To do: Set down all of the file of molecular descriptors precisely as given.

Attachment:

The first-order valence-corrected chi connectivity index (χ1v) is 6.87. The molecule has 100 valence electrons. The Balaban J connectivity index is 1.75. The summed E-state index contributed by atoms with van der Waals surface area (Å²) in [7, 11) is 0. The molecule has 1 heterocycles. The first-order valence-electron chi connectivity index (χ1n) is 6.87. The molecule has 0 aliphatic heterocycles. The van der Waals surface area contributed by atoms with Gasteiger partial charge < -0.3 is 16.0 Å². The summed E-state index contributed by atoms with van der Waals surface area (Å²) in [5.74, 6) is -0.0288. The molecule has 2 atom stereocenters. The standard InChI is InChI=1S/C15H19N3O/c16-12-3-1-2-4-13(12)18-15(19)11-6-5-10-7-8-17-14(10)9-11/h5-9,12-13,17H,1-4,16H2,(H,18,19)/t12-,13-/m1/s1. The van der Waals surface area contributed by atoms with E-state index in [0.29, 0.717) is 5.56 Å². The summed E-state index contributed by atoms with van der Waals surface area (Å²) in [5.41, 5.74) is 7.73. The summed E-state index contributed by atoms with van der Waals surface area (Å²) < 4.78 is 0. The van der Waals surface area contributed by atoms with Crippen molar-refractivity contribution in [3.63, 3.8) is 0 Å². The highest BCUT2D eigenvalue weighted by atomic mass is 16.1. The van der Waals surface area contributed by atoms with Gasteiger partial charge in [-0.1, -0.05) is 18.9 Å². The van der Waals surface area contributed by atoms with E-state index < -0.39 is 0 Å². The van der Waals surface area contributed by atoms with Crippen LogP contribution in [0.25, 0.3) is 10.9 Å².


The first-order valence-corrected chi connectivity index (χ1v) is 6.87. The molecule has 100 valence electrons. The Balaban J connectivity index is 1.75. The summed E-state index contributed by atoms with van der Waals surface area (Å²) in [7, 11) is 0. The molecule has 1 heterocycles. The first-order valence-electron chi connectivity index (χ1n) is 6.87. The molecule has 0 aliphatic heterocycles. The van der Waals surface area contributed by atoms with Gasteiger partial charge < -0.3 is 16.0 Å². The summed E-state index contributed by atoms with van der Waals surface area (Å²) in [5.74, 6) is -0.0288. The molecule has 2 atom stereocenters. The standard InChI is InChI=1S/C15H19N3O/c16-12-3-1-2-4-13(12)18-15(19)11-6-5-10-7-8-17-14(10)9-11/h5-9,12-13,17H,1-4,16H2,(H,18,19)/t12-,13-/m1/s1. The van der Waals surface area contributed by atoms with E-state index in [0.29, 0.717) is 5.56 Å². The summed E-state index contributed by atoms with van der Waals surface area (Å²) in [5.41, 5.74) is 7.73. The summed E-state index contributed by atoms with van der Waals surface area (Å²) < 4.78 is 0. The van der Waals surface area contributed by atoms with Crippen molar-refractivity contribution in [3.63, 3.8) is 0 Å². The highest BCUT2D eigenvalue weighted by atomic mass is 16.1. The van der Waals surface area contributed by atoms with Gasteiger partial charge in [-0.1, -0.05) is 18.9 Å². The van der Waals surface area contributed by atoms with E-state index < -0.39 is 0 Å². The van der Waals surface area contributed by atoms with Crippen LogP contribution in [0.25, 0.3) is 10.9 Å².